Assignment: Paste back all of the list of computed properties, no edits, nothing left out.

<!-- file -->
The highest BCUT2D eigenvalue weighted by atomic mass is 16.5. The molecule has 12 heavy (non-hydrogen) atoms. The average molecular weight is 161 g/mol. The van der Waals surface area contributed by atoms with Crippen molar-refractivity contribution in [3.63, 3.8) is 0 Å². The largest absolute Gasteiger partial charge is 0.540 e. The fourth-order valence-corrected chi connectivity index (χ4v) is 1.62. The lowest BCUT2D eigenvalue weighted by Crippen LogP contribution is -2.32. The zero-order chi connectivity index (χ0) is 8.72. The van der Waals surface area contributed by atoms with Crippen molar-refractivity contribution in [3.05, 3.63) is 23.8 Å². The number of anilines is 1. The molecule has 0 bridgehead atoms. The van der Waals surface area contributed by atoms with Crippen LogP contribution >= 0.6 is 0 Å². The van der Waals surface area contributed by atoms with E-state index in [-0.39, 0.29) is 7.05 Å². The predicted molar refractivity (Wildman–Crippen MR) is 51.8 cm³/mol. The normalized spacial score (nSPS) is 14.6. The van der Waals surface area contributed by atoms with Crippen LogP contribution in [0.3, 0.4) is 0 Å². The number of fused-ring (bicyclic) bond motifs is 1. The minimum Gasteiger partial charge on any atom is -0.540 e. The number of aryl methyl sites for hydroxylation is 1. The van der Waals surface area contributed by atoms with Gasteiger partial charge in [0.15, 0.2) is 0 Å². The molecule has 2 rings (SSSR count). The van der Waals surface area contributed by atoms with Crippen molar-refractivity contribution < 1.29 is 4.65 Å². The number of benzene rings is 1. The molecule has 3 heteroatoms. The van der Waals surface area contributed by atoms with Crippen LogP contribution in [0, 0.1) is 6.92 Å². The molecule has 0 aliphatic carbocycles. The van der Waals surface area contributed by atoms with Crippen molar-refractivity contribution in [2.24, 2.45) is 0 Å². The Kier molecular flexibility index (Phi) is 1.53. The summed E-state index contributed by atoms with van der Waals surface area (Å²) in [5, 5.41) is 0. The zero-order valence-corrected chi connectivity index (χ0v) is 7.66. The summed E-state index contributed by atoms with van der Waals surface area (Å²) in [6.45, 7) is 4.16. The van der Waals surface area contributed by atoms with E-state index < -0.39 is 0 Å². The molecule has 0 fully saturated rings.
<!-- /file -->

The highest BCUT2D eigenvalue weighted by atomic mass is 16.5. The molecule has 12 heavy (non-hydrogen) atoms. The average molecular weight is 161 g/mol. The van der Waals surface area contributed by atoms with Crippen molar-refractivity contribution in [3.63, 3.8) is 0 Å². The largest absolute Gasteiger partial charge is 0.540 e. The fourth-order valence-corrected chi connectivity index (χ4v) is 1.62. The lowest BCUT2D eigenvalue weighted by Crippen LogP contribution is -2.32. The zero-order chi connectivity index (χ0) is 8.72. The van der Waals surface area contributed by atoms with Crippen molar-refractivity contribution in [3.05, 3.63) is 23.8 Å². The number of anilines is 1. The molecule has 0 bridgehead atoms. The van der Waals surface area contributed by atoms with Crippen LogP contribution >= 0.6 is 0 Å². The van der Waals surface area contributed by atoms with E-state index in [-0.39, 0.29) is 7.05 Å². The predicted molar refractivity (Wildman–Crippen MR) is 51.8 cm³/mol. The normalized spacial score (nSPS) is 14.6. The van der Waals surface area contributed by atoms with Crippen LogP contribution in [0.3, 0.4) is 0 Å². The number of fused-ring (bicyclic) bond motifs is 1. The minimum Gasteiger partial charge on any atom is -0.540 e. The number of aryl methyl sites for hydroxylation is 1. The van der Waals surface area contributed by atoms with Gasteiger partial charge in [0.15, 0.2) is 0 Å². The molecule has 2 rings (SSSR count). The van der Waals surface area contributed by atoms with Crippen molar-refractivity contribution < 1.29 is 4.65 Å². The number of benzene rings is 1. The molecule has 3 heteroatoms. The van der Waals surface area contributed by atoms with Crippen LogP contribution in [0, 0.1) is 6.92 Å². The molecule has 0 aliphatic carbocycles. The van der Waals surface area contributed by atoms with Crippen molar-refractivity contribution in [2.24, 2.45) is 0 Å². The Kier molecular flexibility index (Phi) is 1.53. The summed E-state index contributed by atoms with van der Waals surface area (Å²) in [5, 5.41) is 0. The zero-order valence-corrected chi connectivity index (χ0v) is 7.66. The summed E-state index contributed by atoms with van der Waals surface area (Å²) in [6.45, 7) is 4.16. The van der Waals surface area contributed by atoms with E-state index < -0.39 is 0 Å². The molecule has 0 fully saturated rings.